A lawyer from a leading litigation law firm Washington, DC, Brown Keily, LLP can explain that all lawsuits require some degree of litigation in order to resolve the matter. Litigation refers to the processes and actions that are involved in order to reach a resolution in a lawsuit. Lawsuits are initiated by the plaintiff and are essentially a complaint that requests intervention by a civil court. Litigation happens through every step of the lawsuit process regardless of the reason for filing. So essentially, litigation is happening prior to, during, and after filing of any lawsuit. 

Goal of Personal Injury Lawsuits

The primary goal of a personal injury lawsuit is to pursue and obtain financial compensation from the party who is allegedly responsible for the injury. By proving liability on behalf of the responsible party, a compensation can be demanded by the judge in the form of a financial award. The award effectively helps satisfy the wishes of the plaintiff and will help them recover from their losses that were a direct result of the injury or condition. Although in some personal injury cases, an award amount cannot feasibly make up for less tangible losses, the money is helpful for making the recovery process less impactful financially.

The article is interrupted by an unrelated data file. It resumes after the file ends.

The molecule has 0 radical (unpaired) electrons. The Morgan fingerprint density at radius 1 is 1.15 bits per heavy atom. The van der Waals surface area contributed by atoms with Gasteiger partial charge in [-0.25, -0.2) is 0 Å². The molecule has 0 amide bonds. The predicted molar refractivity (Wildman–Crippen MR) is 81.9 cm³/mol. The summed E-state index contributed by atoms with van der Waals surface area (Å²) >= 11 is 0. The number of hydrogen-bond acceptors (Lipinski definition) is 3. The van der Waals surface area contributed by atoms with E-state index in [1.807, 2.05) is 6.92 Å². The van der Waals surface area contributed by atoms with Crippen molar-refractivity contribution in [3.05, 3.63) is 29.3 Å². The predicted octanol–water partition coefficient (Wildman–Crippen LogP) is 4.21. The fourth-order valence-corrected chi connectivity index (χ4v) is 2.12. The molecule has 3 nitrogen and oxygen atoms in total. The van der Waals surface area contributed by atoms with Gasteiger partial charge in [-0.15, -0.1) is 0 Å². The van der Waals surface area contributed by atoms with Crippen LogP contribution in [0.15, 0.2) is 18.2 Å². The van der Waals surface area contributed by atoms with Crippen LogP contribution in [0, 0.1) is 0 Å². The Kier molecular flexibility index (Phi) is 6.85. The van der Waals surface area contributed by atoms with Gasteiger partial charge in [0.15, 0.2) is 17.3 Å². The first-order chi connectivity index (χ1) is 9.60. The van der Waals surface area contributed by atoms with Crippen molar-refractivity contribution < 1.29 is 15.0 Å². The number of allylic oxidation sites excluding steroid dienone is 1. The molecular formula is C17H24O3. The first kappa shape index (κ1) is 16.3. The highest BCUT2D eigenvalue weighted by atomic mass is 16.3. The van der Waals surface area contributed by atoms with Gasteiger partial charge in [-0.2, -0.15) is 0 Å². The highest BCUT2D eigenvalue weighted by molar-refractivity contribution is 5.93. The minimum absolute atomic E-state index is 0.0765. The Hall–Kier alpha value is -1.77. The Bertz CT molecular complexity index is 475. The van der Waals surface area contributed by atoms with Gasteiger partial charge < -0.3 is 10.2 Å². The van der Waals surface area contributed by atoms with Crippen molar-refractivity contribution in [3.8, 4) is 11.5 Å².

Determining liability

In order for a personal injury lawsuit to succeed, the victim and their lawyer are required to provide substantial evidence that aids in proving that the defendant was liable for causing the injury or contributed to conditions that caused it. Evidence may include police reports, medical records, photos of the scene and injuries, as well as eyewitness testimony. The personal injury lawyer will help their client develop a strategy for acquiring substantial evidence to support their claim.

Compensation for Damages

Following an alleged instance of personal injury where another party is suspected to be liable, compensation can be pursued. Compensation can be pursued to assist with the costs for existing medical bills, and anticipated expenses resulting from the injury or condition. For example, if you were injured in a car accident, and will require physical therapy for an extended period of time, those expenses can be included in the compensation demands.

Compensatory damages are usually categorized as being either economic or noneconomic. Economic damages are tangible damages that can easily be quantified. Their value cannot be interpreted differently based on their perception in the eyes of the jury that is reviewing them.  

Economic damages:

  • Past and future medical expenses
  • Past and future lost wages
  • Household services
  • Vocational rehabilitation
  • Property damages
  • Out-of-pocket expenses
  • Lost earning capacity
  • Medical expenses may also be included under economic damages. These damages are bills that arise out of the injuries that are caused.

Other medical expenses that compensation can be collected for:

  • Chronic physical health issues
  • Chronic mental health issues
  • Surgeries
  • Future treatments

Noneconomic damages:

  • Pain
  • Emotional anguish
  • Humiliation
  • Reputation damage
  • Loss of enjoyment of activities
  • Worsening of prior injuries

Noneconomic damages are more difficult to quantify because they pertain to experiences that the victim had to endure, such as pain and suffering, humiliation, anguish, or loss of enjoyment of activities that once brought them fulfillment and joy.